For certain kinds of arguments, you can use "completion" to enter the
argument value. Completion means that you type part of the argument,
then XEmacs visibly fills in the rest, or as much as can be determined
from the part you have typed.
When completion is available, certain keys--<TAB>, <RET>, and
<SPC>--are rebound to complete the text present in the minibuffer into
a longer string that it stands for, by matching it against a set of
"completion alternatives" provided by the command reading the argument.
`?' is defined to display a list of possible completions of what you
For example, when `M-x' uses the minibuffer to read the name of a
command, it provides a list of all available XEmacs command names to
complete against. The completion keys match the text in the minibuffer
against all the command names, find any additional name characters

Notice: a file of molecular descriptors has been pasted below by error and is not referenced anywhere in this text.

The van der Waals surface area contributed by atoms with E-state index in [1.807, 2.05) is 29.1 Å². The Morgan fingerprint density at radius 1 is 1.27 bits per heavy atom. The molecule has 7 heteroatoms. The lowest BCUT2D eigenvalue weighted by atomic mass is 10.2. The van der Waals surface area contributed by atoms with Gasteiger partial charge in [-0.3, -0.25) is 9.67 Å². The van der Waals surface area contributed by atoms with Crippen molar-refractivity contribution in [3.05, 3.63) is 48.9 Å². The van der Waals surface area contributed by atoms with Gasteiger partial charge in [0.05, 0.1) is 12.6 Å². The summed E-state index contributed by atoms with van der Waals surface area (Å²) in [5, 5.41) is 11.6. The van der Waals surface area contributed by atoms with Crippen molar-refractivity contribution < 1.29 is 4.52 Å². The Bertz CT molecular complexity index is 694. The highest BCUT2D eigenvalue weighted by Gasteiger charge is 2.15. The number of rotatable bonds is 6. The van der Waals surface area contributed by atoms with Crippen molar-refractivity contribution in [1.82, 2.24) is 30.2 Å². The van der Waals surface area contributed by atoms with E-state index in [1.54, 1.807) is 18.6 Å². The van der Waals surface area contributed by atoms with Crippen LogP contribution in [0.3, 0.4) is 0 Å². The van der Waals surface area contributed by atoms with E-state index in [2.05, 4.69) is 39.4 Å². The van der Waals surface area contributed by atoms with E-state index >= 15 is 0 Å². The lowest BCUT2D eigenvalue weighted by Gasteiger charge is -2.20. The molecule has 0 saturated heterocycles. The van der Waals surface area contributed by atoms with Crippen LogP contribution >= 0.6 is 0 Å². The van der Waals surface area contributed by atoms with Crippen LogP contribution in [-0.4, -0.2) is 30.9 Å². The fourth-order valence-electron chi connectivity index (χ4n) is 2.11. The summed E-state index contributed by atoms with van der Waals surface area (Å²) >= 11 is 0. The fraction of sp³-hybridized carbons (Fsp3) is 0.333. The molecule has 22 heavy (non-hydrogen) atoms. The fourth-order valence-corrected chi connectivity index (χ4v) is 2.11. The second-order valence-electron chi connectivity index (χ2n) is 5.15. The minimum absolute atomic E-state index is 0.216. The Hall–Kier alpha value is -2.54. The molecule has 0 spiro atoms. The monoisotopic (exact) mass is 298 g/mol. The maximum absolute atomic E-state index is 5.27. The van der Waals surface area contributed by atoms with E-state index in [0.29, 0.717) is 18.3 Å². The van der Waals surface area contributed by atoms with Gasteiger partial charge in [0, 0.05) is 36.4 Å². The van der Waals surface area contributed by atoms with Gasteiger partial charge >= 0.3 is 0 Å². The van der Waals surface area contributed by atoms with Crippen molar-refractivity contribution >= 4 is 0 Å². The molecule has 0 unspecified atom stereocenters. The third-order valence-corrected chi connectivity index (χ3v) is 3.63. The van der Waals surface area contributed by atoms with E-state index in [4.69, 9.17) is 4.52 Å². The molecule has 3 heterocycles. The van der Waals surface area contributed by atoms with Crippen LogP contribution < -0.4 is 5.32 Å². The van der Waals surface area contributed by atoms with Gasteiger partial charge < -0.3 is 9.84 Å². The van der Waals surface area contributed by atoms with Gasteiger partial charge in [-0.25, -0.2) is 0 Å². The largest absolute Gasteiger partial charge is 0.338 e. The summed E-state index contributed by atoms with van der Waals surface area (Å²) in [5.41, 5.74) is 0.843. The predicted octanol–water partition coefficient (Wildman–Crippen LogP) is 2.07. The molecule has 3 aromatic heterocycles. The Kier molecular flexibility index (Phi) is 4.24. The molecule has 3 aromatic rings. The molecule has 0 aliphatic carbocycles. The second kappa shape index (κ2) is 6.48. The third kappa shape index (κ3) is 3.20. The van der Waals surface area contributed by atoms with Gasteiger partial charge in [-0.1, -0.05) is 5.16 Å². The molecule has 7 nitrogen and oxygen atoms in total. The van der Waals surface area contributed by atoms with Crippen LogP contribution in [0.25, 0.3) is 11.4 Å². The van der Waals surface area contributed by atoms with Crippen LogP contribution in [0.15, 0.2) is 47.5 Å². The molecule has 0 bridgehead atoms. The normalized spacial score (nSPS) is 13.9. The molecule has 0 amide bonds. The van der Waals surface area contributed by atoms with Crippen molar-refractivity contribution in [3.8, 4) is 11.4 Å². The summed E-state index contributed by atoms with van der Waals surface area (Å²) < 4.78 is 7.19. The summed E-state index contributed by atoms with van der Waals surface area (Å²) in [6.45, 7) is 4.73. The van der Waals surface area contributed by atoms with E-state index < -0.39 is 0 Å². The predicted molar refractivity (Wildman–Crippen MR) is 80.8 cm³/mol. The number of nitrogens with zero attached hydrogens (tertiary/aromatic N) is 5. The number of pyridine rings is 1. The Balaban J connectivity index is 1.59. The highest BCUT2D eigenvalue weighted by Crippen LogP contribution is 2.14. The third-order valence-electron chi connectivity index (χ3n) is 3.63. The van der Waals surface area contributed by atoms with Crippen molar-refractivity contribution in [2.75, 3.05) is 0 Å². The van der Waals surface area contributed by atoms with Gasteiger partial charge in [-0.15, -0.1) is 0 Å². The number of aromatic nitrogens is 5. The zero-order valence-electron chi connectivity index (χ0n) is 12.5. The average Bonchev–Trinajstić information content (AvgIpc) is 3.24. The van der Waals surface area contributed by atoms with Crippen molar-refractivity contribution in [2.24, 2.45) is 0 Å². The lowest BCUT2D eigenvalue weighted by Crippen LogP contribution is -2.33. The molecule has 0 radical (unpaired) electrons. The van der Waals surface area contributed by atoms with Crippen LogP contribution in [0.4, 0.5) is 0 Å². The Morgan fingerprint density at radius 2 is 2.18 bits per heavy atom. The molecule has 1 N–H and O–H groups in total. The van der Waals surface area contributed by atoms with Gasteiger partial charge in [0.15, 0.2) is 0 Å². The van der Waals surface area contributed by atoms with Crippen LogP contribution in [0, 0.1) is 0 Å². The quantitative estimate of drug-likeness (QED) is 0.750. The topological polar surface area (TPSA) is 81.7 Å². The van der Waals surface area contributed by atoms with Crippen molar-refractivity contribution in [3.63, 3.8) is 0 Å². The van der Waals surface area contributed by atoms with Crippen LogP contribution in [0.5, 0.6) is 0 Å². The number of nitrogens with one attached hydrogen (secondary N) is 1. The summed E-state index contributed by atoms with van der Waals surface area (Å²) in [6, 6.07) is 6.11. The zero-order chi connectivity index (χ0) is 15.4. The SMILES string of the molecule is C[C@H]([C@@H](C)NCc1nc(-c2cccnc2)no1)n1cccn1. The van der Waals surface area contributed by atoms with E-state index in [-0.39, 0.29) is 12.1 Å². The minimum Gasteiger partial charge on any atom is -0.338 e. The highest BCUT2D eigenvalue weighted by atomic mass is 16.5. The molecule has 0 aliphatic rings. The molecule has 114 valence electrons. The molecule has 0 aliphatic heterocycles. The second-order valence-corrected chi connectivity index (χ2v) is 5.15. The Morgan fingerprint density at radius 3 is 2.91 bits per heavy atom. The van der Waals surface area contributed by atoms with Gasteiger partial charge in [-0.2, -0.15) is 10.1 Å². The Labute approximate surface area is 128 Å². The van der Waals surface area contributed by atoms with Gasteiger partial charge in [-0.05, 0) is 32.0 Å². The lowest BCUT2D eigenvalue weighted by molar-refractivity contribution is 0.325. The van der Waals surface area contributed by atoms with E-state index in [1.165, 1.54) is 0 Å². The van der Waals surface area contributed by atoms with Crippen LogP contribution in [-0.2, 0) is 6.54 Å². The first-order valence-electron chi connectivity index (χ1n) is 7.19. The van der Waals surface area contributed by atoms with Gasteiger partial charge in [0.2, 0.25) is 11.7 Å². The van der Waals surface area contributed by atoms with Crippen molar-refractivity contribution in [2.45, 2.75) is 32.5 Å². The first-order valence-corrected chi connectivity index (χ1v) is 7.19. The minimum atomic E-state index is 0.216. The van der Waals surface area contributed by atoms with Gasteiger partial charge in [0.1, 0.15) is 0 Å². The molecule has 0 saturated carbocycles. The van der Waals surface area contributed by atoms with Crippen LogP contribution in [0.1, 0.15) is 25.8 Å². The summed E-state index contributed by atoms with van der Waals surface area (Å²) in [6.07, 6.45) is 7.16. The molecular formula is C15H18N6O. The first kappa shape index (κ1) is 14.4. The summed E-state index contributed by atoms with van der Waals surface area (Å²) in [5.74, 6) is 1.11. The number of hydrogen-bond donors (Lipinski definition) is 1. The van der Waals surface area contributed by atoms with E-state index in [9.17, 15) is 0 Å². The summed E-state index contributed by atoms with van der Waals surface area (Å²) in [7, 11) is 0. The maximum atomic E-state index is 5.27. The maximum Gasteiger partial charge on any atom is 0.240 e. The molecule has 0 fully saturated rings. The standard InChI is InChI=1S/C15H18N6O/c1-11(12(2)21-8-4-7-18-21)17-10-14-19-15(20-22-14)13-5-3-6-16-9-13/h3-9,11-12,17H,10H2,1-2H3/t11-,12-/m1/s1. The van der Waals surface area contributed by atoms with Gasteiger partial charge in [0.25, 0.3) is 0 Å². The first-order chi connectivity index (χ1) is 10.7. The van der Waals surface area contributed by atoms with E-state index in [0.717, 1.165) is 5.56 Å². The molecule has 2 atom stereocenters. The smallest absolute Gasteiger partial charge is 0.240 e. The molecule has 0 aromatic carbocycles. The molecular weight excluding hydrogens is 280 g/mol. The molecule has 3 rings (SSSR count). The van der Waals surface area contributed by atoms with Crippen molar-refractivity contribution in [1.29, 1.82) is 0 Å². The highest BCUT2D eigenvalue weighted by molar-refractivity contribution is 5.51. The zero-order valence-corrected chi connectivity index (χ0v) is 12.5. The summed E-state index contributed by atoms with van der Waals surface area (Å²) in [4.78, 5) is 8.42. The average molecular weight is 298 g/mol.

implied by the ones already present in the minibuffer, and add those
characters to the ones you have given. This is what makes it possible
to type `M-x inse <SPC> b <RET>' instead of `M-x insert-buffer <RET>'
Case is normally significant in completion because it is significant
in most of the names that you can complete (buffer names, file names and
command names). Thus, `fo' does not complete to `Foo'. When you are
completing a name in which case does not matter, case may be ignored
for completion's sake if specified by program.
When a completion list is displayed, the completions will highlight
as you move the mouse over them. Clicking the middle mouse button on
any highlighted completion will "select" it just as if you had typed it
in and hit <RET>.
- Completion Example.
- Completion Commands.
- Strict Completion
- Completion Options.
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